Bring it on!

Former All Blacks coach JOHN MITCHELL says the 2014 Varsity Cup and Super Rugby tournaments will be fascinating to watch.

A number of rugby topics would have been discussed around the braai during the southern hemisphere off-season, as fans looked ahead to 2014. I’m excited about this year and eager to see what unfolds.

What impact will the Varsity Cup’s dual-referees experiment have on the game and will the pink binding grips on the props’ jerseys result in a more stable scrum? Referees will also play a free-kick advantage if a player catches the ball without it bouncing first, no matter where he is on the field, which may create more space on attack.

In Super Rugby, all eyes will be on Victor Matfield, who has come out of retirement. The Bulls will be very inexperienced this year, having lost so many players to overseas clubs, but Matfield will help in this regard. I’ll also be watching Pierre Spies closely. Will he show the desire and hunger to get the Springbok No 8 jersey back from Duane Vermeulen?

It will be interesting to see Jake White’s influence on the Sharks, who many regard as South Africa’s best bet to win the competition, and whether this season will be the making of Pat Lambie. White has said Lambie will play 80 minutes of every game at flyhalf, which will give the 23-year-old a chance to settle in the position and make a statement.

The Stormers were only able to get one bonus point for scoring four tries in last year’s competition, so their attack will again come under scrutiny in 2014. Have they put plans in place to ensure they pose a greater threat in this department? I’ll also be keeping an eye on Schalk Burger. He has invaluable experience and enthusiasm, but will he be able to hold down a starting position?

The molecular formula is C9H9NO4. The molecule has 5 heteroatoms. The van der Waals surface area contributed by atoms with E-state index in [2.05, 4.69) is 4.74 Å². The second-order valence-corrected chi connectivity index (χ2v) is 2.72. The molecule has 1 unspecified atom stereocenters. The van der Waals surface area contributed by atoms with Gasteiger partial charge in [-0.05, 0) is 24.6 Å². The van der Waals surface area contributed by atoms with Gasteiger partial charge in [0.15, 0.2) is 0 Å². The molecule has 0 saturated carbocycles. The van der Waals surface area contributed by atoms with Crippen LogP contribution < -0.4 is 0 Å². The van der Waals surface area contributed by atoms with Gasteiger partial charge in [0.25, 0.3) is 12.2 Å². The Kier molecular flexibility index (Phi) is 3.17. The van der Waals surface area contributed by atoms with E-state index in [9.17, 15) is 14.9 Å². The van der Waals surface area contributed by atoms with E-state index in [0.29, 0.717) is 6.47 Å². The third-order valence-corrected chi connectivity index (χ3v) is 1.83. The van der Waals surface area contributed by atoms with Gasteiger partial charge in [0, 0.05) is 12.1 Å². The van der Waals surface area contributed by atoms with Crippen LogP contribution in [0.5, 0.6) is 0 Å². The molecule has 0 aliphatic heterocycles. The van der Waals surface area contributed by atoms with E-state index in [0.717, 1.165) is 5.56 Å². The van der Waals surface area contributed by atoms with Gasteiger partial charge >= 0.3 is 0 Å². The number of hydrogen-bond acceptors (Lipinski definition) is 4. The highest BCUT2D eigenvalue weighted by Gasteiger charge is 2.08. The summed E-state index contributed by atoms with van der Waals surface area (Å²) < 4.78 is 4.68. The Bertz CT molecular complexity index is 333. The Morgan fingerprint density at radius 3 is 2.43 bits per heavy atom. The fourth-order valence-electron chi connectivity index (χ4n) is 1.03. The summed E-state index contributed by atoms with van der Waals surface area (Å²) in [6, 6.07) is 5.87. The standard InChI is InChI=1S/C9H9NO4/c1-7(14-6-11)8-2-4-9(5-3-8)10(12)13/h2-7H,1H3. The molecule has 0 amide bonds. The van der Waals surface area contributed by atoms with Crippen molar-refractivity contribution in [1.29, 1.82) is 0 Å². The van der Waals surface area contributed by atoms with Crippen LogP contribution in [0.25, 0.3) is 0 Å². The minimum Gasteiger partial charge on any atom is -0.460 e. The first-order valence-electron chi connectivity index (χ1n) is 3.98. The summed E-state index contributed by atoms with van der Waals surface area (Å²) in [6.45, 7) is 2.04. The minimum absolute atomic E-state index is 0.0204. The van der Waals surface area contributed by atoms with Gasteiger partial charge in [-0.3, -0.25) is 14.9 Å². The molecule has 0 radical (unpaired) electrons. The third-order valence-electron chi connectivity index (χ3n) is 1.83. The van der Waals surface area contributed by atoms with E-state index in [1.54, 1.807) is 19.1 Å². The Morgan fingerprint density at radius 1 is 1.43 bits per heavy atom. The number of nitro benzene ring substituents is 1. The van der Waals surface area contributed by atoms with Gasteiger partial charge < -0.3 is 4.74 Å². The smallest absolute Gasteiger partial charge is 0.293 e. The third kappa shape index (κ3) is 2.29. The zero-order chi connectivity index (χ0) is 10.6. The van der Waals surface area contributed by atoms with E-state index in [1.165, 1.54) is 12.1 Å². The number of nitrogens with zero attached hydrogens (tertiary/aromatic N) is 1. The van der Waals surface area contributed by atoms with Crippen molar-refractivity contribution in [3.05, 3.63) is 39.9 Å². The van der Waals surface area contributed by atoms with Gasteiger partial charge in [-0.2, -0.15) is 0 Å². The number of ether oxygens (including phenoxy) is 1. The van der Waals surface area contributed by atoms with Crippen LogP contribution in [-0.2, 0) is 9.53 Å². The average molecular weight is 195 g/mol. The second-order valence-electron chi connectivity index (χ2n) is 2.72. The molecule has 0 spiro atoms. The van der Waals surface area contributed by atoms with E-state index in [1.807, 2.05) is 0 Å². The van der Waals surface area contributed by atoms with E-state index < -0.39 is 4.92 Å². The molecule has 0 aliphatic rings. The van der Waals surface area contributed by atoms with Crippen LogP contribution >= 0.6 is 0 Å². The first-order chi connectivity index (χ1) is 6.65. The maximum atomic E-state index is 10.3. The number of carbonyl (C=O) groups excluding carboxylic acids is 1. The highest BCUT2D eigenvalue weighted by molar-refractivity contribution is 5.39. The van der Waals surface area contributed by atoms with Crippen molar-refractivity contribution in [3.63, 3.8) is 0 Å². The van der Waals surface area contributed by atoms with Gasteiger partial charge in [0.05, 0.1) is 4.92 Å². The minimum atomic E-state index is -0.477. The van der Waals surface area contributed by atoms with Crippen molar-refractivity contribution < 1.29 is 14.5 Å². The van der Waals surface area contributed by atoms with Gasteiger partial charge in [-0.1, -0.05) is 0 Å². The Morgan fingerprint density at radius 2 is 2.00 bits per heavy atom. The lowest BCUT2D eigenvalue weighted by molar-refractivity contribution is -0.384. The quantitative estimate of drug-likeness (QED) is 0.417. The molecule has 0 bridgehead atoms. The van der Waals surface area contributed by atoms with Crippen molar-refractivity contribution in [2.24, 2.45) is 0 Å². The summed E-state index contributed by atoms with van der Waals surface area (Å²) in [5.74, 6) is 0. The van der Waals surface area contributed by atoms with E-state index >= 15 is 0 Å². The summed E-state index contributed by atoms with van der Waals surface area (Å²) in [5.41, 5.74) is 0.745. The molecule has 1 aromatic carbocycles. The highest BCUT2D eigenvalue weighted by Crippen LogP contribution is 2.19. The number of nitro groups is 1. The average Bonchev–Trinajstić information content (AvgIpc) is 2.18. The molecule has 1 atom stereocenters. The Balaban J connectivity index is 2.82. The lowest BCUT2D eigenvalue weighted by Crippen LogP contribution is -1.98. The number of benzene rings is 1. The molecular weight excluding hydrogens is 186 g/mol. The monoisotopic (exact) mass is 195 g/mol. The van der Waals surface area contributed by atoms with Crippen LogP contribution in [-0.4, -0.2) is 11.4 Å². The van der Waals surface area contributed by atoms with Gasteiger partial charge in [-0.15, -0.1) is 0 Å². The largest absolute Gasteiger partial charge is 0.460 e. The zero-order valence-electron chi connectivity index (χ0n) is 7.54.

The Lions are excited to be back in the competition, but to be competitive they need to stay relatively injury-free, field their most experienced team and build continuity. Having the depth of their squad tested early in the campaign will put them under huge pressure.

The Cheetahs also need to avoid injury if they are to achieve consistent success, as they did last year to reach the play-offs.

As far as New Zealand’s franchises go, I’ll be looking to see what impact Cory Jane has on the Hurricanes, and how much they will miss Conrad Smith, who is on a sabbatical.

Will Ma’a Nonu, who has returned to the Blues where he was not wanted a year ago, finally show hunger at Super Rugby level?

Hopefully Highlanders coach Jamie Joseph has learned from their nightmare 2013 campaign and can get the best out of his group in 2014. He has some ageing players up front who may have lost the spring in their step, but does possess the brilliant Ben Smith out wide.

The Crusaders always deserve great respect but will be without Dan Carter, who is also on sabbatical. Can Kieran Read and Israel Dagg have an even greater influence? Robbie Deans wants to start coaching again, so could this be coach Todd Blackadder’s last season if the Crusaders don’t break their five-year title drought?

The Chiefs will be desperate for a three-peat, but they have lost some experienced players like former captain Craig Clarke.

In Australia, the Brumbies are a class outfit who are innovative in first-phase attack. Jake White has left but their processes remain, while David Pocock’s return will boost them.

The team that could surprise is Michael Cheika’s Waratahs. They were more ambitious in attack in 2013 and they may even have a more physical edge in 2014. Tahs fans will hope that Cheika strikes up a good relationship with Kurtley Beale and can get his career back on track.

The Reds need to widen their attack and ensure their hard-working, pressure-building, ball-in-hand approach reaps the reward.

The Force constantly change their squad and therefore never achieve any continuity. They have signed eight South Africans, which indicates the lack of depth in Australian rugby. The Rebels should also struggle again.

– This column first appeared in the March 2014 issue of SA Rugby magazine

More columns by John Mitchell